Since you can't outrun elephants, it’s important to read warning signs early.
For many people with a safari-topped bucket list, this type of trip conjures up images of fireside sundowners and pools overhanging (but safely distanced from) lion-dotted grasslands. I was somewhere in the middle when I did my first one. My mother taught English in a village near Tanzania’s Mount Kilimanjaro (and had experienced several terrifying encounters with big cats), and my sister had done some cheap-and-cheerful safaris in remote areas of Zambia. I wasn’t totally clueless about what safaris entailed and felt somewhat smug when, moments after arriving at my camp in Zimbabwe’s Mana Pools National Park, my safari guide, Honest, reeled off memorable questions from previous guests, including a lady who, during a moonlit safari, spotted a lion and expressed her shock that someone had clearly forgotten to lock this particular big cat up for the night.
We dropped off our bags and headed straight out in the Jeep, edging past a wildebeest sniffing around the dining tent as low-flying vultures strafed the sky. A few miles from the camp, Honest stopped the car and suggested we go for a stroll through the bush.
We were told to walk in a single file line with Honest at the front. Perhaps it was the jet lag, but I only realized an enormous elephant had lumbered into view when my companions started frantically attaching telephoto lenses to their camera in order to bag a shot of the creature as it paused by an acacia tree.
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Standing there, I realized I had no idea what to do if it charged. Having only just arrived at the camp and being keen to make the most of the fading light, our group hadn’t had our full safety briefing, although one thing Honest had told us was that running away was the worst thing to do if charged–the animal would see you as prey, and chase you. Perhaps I shouldn’t admit this, but this is why I’d already singled out the person I suspected would be the slowest runner. As the saying goes, “You don’t have to run faster than the bear to get away. You just have to run faster than the guy next to you.” Though, in my case, it would be an elephant.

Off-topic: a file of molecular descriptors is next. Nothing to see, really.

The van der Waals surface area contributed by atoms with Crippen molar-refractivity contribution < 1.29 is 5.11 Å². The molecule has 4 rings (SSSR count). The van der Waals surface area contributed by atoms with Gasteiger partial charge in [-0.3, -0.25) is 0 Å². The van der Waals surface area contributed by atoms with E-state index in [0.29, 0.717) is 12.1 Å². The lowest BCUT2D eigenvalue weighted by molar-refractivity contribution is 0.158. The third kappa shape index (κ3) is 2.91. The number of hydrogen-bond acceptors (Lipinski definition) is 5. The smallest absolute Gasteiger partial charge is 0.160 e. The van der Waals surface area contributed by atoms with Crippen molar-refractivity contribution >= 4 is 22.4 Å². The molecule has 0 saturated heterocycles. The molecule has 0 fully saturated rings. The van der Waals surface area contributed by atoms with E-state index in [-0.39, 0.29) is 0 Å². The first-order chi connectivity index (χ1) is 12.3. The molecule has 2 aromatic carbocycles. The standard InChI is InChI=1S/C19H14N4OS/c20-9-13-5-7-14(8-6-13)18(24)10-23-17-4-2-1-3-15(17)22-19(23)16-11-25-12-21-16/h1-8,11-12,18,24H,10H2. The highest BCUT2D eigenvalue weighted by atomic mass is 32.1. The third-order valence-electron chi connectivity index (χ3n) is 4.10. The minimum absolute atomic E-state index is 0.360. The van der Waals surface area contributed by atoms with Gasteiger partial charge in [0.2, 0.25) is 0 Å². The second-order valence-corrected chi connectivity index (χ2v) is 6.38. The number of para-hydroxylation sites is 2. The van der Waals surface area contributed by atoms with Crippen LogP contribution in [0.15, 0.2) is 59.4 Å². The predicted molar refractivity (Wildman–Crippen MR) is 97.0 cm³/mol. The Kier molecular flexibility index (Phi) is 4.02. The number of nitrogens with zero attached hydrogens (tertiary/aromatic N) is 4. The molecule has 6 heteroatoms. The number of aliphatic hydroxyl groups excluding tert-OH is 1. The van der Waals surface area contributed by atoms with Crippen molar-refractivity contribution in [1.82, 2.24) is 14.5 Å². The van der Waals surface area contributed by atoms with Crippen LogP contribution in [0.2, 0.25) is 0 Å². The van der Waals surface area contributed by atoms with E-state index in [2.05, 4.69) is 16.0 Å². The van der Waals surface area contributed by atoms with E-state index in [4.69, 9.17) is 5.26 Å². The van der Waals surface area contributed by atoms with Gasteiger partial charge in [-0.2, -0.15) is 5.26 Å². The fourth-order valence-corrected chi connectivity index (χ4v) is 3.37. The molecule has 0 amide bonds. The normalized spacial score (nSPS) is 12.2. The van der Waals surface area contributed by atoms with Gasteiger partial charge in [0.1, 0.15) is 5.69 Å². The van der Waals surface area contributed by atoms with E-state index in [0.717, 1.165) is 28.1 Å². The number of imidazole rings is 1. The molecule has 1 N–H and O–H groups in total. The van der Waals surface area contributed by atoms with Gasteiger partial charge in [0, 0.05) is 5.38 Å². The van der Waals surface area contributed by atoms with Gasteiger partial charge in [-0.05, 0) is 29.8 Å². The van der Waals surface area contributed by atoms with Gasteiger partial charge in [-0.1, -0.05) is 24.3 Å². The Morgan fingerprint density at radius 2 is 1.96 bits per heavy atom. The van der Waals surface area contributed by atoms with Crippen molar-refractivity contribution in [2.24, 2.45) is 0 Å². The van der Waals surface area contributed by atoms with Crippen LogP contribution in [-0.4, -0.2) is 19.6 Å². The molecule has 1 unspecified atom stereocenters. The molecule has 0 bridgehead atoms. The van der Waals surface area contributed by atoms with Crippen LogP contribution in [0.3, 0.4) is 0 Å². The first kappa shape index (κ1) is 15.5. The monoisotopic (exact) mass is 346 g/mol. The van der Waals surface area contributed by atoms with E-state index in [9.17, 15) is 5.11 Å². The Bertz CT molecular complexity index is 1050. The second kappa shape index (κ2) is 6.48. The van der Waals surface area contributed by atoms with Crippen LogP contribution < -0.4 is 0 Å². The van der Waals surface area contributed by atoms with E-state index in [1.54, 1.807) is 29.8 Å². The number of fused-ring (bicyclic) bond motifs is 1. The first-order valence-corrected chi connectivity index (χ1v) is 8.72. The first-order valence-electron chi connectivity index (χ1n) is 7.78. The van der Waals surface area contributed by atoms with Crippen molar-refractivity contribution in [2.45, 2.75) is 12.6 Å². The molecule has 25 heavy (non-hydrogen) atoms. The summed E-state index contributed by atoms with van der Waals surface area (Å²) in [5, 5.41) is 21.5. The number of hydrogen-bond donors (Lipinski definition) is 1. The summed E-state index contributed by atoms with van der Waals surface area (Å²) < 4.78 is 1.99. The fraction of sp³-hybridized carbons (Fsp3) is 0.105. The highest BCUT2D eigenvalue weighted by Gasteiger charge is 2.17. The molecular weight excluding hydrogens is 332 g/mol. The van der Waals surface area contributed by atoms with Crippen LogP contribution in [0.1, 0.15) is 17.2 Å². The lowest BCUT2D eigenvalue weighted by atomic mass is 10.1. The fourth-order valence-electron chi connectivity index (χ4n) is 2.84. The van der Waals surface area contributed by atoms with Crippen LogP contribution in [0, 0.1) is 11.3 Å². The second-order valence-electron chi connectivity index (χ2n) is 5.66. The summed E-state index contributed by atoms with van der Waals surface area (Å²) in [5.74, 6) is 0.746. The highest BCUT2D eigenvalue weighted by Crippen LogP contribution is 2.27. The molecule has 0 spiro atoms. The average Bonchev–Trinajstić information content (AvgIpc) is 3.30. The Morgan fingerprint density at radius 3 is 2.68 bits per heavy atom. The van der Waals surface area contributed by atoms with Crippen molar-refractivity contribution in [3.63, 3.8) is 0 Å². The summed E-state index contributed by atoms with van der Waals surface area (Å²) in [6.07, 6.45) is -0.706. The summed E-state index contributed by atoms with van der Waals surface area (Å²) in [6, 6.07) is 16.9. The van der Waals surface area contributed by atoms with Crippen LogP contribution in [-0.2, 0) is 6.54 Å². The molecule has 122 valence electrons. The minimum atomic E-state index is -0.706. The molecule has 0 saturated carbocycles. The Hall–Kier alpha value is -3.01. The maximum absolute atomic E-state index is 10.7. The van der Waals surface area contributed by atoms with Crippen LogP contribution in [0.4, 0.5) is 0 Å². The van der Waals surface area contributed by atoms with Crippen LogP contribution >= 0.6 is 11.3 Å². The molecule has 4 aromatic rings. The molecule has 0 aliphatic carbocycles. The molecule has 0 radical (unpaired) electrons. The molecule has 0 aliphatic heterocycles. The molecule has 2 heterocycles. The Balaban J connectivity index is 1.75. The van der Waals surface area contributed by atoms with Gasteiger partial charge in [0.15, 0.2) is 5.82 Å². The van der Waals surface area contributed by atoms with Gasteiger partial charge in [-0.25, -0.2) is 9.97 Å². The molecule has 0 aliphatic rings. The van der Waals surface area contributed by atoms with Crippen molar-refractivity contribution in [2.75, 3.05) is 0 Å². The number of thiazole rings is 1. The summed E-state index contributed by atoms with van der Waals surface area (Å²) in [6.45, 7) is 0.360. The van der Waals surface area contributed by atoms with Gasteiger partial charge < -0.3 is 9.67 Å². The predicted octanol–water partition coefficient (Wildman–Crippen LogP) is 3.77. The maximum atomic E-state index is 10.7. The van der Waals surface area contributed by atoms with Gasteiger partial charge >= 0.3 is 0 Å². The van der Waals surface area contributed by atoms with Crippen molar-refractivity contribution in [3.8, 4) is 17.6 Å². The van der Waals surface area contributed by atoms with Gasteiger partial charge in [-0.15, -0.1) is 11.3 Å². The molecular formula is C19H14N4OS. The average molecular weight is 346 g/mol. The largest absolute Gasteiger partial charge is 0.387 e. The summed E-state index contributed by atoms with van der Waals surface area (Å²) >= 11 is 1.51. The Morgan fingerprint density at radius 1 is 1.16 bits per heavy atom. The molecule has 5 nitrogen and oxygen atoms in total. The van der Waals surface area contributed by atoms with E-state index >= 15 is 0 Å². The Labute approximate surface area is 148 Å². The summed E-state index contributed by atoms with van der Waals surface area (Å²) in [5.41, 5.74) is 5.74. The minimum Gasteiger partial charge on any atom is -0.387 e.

Honest paused, turned around, and put his fingers to his lips to request total silence. We spent a few minutes watching the elephant enjoy an impromptu exfoliation, rubbing his rear against the rough bark. Tree-twerking episode over, the elephant looked our way before taking a few steps towards us. And then, without warning, he charged, powering towards us in a cloud of dust before hitting the brakes 60 feet away. What followed was a stand-off of movie-worthy proportions–I’m pretty sure some tumbleweed even rolled past. I was picturing multiple scenarios and none were ideal: the elephant snapping Honest’s rifle (carried to fire warning shots if needed) like a matchstick or Honest killing an elephant on our first day.
So when Honest turned slowly to face us, I was expecting him to announce that this wasn’t part of the plan; this elephant clearly wasn’t having a good day and we should walk slowly back to the Jeep. Or worse, run. Instead, he said with a grin, “Want to get closer?” So we crept forward, maintaining single file formation as Dumbo eyed us wearily. And then, unsurprisingly, he charged again, slashing the space between us to around 40 feet. After a short pause, he treated us to a final charge. When the elephant was 15 feet away, Honest raised his rifle and issued a short and sharp verbal rebuke which stopped him in his tracks. And then he turned tail and trundled into the bush, presumably satisfied with what I later learned was a mock charge, but which was one of the scariest experiences of my life.